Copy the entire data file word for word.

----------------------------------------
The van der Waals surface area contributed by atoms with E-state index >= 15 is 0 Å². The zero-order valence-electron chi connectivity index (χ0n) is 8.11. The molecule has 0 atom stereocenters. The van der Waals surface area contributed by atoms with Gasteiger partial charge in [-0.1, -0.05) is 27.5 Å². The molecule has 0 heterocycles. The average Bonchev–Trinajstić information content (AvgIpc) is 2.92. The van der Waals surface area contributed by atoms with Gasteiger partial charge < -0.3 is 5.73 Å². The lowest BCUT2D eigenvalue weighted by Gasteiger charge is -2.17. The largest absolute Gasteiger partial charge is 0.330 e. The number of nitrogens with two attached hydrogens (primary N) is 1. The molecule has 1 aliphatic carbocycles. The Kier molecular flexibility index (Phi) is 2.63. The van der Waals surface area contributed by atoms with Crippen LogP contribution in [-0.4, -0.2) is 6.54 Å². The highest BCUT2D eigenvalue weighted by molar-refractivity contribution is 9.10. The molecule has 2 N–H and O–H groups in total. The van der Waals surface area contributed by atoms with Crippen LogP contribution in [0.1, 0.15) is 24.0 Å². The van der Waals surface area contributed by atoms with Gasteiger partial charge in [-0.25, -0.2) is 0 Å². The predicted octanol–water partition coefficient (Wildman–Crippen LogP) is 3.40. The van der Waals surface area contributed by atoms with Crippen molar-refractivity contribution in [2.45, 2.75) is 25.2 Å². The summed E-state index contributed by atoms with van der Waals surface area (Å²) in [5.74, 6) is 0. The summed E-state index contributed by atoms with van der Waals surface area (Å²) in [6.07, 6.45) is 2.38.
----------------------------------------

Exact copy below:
The van der Waals surface area contributed by atoms with E-state index >= 15 is 0 Å². The zero-order valence-electron chi connectivity index (χ0n) is 8.11. The molecule has 0 atom stereocenters. The van der Waals surface area contributed by atoms with Gasteiger partial charge in [-0.1, -0.05) is 27.5 Å². The molecule has 0 heterocycles. The average Bonchev–Trinajstić information content (AvgIpc) is 2.92. The van der Waals surface area contributed by atoms with Gasteiger partial charge < -0.3 is 5.73 Å². The lowest BCUT2D eigenvalue weighted by Gasteiger charge is -2.17. The largest absolute Gasteiger partial charge is 0.330 e. The number of nitrogens with two attached hydrogens (primary N) is 1. The molecule has 1 aliphatic carbocycles. The Kier molecular flexibility index (Phi) is 2.63. The van der Waals surface area contributed by atoms with Crippen LogP contribution in [-0.4, -0.2) is 6.54 Å². The highest BCUT2D eigenvalue weighted by molar-refractivity contribution is 9.10. The molecule has 2 N–H and O–H groups in total. The van der Waals surface area contributed by atoms with Crippen LogP contribution in [0.1, 0.15) is 24.0 Å². The van der Waals surface area contributed by atoms with Gasteiger partial charge in [-0.25, -0.2) is 0 Å². The predicted octanol–water partition coefficient (Wildman–Crippen LogP) is 3.40. The van der Waals surface area contributed by atoms with Crippen molar-refractivity contribution in [2.45, 2.75) is 25.2 Å². The summed E-state index contributed by atoms with van der Waals surface area (Å²) in [5.74, 6) is 0. The summed E-state index contributed by atoms with van der Waals surface area (Å²) in [6.07, 6.45) is 2.38.